Jesus was the most culture-challenging, paradigm-shifting, tradition-breaking, change agent who ever lived.
How did his followers become so boring?
Want cutting-edge, society-shifting change? Church is the last place people expect to find it.
Want dry, stuffy, moldy, old traditions and ideas? That may be the very definition of church in many people’s minds.
This is a problem. A big problem. And it’s our fault. We’ve taken the life- and society-transforming message of Jesus and we’ve made it about . . . success.
Trying to maintain that success has made us safe.
Safe is boring.
A Successful Church Is Not Enough
When I look around the church leadership world today, I see a lot of very good, very nice people. People who love Jesus and are doing whatever they can to make a difference. And many of them are making a difference – a much bigger difference than me, that’s for sure.
They fill up churches and even stadiums. They lead people to Jesus. And nothing – absolutely nothing – will ever be more important than that.
But is it wrong for me to feel like there’s something missing?
For example, can you name any Christian leader who has had a recognizable impact on the culture since Martin Luther King Jr. marched on Washington over 50 years ago? Anyone who inspires anything like the passion King inspires in the hearts of the average person – churchgoer, or not?
Where Are The World-Changing Leaders?
Where are the church leaders who will take up the mantle of, not just successful ministry, but life- and society-transformation?
I’m not talking about name recognition. I’m talking about leaders with such a radically positive approach to the life and message of Jesus that they have a society-shifting impact.
Where are the Christian innovators who will put a dangerous passion for Jesus ahead of personal ministry success?
I’m not upset at anyone. I just want more.
I pray for an infusion of Godly change agents who won’t just transform the institutional church, but make the world stand up and take notice. Or, more likely, change the world and leave the institutional church playing catch-up.
That won’t happen by screaming on Facebook about whatever sin happens to be trending this week. That’s been done. That’s being done. The world yawns at the self-proclaimed faith-defenders – if they even care enough to be bored by them.
When MLK opposed the sin of racism, it wasn’t because he was chasing the headlines of the day. He shone a spotlight on it so powerfully that he made it the headline of the day.
He didn’t chase the issues, he framed the issues. He didn’t pursue crowds, he made the crowds come to him. And the culture followed. Just like Jesus did 2,000 years before him.
Would We Know a Real Jesus Movement If We Saw It?
I pray for a new breed of Christian leaders who will change the world. People who make such a positive, Jesus-led impact on the ills of society that entire cultures can’t help but stand up and pay attention.
Where are the church leaders who will at least try to do
- What Martin Luther did for faith
- What Charles Dickens did for literature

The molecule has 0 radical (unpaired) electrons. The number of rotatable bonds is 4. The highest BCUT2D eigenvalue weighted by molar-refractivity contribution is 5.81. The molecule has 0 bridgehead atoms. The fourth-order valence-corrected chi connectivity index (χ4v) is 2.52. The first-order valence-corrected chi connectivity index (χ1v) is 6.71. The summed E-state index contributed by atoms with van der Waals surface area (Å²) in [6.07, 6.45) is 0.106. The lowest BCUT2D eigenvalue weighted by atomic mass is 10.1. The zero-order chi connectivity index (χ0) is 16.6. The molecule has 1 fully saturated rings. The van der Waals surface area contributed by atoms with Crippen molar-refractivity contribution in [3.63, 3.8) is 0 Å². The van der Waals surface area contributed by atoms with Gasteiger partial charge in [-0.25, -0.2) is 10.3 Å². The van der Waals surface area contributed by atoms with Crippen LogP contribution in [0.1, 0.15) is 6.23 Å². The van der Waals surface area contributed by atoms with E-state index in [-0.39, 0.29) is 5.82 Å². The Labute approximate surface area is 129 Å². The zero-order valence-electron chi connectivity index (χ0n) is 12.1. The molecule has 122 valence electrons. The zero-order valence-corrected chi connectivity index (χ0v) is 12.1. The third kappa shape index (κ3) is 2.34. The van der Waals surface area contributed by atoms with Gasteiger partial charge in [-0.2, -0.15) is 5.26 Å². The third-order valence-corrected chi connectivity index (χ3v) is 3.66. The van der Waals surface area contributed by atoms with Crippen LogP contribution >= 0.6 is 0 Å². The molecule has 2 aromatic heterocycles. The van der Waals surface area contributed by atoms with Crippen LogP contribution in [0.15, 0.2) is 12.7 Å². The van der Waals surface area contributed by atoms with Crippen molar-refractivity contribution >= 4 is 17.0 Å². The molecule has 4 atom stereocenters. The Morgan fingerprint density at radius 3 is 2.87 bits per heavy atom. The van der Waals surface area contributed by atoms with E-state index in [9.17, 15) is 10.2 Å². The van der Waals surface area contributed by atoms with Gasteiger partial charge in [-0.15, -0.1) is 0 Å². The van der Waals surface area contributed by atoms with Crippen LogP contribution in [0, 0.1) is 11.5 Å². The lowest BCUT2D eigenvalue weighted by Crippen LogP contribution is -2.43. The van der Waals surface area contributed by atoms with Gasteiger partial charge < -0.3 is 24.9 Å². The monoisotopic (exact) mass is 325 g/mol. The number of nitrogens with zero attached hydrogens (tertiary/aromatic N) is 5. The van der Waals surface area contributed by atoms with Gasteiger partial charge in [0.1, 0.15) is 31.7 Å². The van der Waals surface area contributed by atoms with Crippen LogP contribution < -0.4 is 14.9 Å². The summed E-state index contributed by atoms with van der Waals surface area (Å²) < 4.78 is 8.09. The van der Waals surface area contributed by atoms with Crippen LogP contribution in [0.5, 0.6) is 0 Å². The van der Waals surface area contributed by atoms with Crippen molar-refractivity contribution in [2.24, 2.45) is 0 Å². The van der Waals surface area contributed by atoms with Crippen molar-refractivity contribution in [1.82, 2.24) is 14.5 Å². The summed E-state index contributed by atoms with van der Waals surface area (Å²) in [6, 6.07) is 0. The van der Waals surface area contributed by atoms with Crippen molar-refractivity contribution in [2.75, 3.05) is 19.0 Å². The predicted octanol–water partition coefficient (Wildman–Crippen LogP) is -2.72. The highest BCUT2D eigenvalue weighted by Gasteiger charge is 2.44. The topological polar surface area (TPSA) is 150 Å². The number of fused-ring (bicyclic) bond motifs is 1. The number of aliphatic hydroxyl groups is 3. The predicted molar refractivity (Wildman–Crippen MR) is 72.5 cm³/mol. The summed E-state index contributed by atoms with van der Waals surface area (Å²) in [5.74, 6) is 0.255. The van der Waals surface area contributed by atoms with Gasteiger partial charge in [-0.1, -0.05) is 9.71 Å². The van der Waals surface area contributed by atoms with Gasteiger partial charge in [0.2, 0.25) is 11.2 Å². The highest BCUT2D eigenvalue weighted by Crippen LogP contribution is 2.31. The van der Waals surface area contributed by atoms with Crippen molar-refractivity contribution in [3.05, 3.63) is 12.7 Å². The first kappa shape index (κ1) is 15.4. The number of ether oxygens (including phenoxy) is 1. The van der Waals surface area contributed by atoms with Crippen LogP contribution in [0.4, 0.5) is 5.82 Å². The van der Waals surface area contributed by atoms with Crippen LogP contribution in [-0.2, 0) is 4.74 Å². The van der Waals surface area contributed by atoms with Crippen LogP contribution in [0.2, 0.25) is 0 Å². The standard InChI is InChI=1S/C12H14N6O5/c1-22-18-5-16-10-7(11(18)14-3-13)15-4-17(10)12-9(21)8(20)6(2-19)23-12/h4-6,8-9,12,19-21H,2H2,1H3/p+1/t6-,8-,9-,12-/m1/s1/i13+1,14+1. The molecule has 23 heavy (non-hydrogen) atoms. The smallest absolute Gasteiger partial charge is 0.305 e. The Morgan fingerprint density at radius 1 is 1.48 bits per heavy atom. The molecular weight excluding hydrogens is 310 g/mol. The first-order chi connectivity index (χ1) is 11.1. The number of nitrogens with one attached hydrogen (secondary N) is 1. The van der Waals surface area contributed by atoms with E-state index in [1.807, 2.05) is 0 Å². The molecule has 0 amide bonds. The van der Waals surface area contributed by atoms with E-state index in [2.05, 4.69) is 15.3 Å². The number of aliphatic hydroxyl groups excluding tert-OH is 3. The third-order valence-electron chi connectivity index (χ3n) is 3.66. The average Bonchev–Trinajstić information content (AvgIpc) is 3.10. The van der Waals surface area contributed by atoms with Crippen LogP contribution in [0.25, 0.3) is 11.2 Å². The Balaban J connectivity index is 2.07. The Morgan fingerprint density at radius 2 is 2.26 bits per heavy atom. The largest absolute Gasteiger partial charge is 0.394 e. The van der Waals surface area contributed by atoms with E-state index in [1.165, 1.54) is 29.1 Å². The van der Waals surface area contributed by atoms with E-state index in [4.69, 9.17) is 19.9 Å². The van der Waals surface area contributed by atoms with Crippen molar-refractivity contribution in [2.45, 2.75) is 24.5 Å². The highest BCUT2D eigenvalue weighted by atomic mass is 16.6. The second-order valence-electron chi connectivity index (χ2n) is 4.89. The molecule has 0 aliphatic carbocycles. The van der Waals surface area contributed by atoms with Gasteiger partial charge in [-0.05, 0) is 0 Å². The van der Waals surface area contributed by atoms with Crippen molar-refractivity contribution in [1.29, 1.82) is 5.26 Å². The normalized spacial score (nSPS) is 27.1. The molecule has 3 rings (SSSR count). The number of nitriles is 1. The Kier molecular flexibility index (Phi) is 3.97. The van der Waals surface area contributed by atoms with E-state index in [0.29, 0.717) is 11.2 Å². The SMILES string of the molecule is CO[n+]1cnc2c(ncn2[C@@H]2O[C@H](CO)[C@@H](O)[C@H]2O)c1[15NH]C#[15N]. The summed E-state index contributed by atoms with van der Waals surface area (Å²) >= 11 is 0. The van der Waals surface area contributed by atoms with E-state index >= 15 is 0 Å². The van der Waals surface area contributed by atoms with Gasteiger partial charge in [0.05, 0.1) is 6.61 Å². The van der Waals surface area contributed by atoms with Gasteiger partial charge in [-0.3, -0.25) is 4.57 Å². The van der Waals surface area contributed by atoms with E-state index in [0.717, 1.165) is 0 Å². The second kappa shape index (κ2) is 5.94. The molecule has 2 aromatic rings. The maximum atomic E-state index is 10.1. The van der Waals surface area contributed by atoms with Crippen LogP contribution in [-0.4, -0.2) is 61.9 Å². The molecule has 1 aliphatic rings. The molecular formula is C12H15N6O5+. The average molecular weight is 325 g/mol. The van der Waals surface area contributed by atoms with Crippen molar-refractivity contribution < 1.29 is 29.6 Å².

- What Pablo Picasso did for art
- What Albert Einstein did for science
- What Jackie Robinson did for sports and culture
- What the Beatles did for music
- What Martin Luther King Jr did for race relations
- What a bunch of nerds in Silicon Valley and Seattle did for technology?
What did all those paradigm-shifters have in common? They were all outcasts before they became heroes. They were artists, innovators and outside-the-box thinkers and doers. Like I wrote in a previous post, the church needs artists and prophets more than we need managers right now.
That kind of life- and society transforming impact can happen through the church again. But I fear we’ve created such a success-based Christian culture that we won’t just miss it, we’re likely to preach sermons and write blog posts denouncing it.
How is a hurting world going to find healing inside the doors of a church whose leaders are obsessed with asking questions like “how will we measure the success of our latest venture?” and “how will this play to our biggest donors?”
The Jesus-following leaders who answer this call will need to be okay with ticking a lot of people off. Even – maybe especially – church people. Not because they’re trying to offend people. But because they’re so passionate about doing the Jesus stuff, they might not even notice that the cool kids are getting upset by it.
The Church Needs More Nerds and Weirdos
One of the reasons I’m such a supporter of small churches is because, as I wrote in The Grasshopper Myth, real world transformation doesn’t happen from the top-down. Those who are succeeding don’t have a reason to change things.
Any real-life, world-changing, spirit-infused, culture-shaping, paradigm-shifting, hurt-healing movement will come where it’s always come from. From the bottom-up. From the disenfranchised. From the nerds and weirdos.
True visionaries and world-changers don’t call themselves that in their Twitter profiles (beware of those who do). So they’re not easy to spot. In fact, they’re likely to deny they are either of those things. They just get busy doing those things.
Since foundation-shakers won’t pre-announce themselves, I’m keeping my eyes and ears on small, quirky churches and fringe ministries because I want to recognize the next church- and world leaders when they start doing their work. Then I want to be a Caleb to the church’s next Joshuas. A Barnabas for our future Apostle Pauls.
I pray for leaders who have such an unquenchable passion for Jesus and love for hurting people that they don’t care how many establishment Christians they alienate.
And I look forward to the day when they build their own (probably electronic) soapboxes to blast that message of transformative hope to the world.
I just pray that it happens in my lifetime. Because I want to cheer them on.
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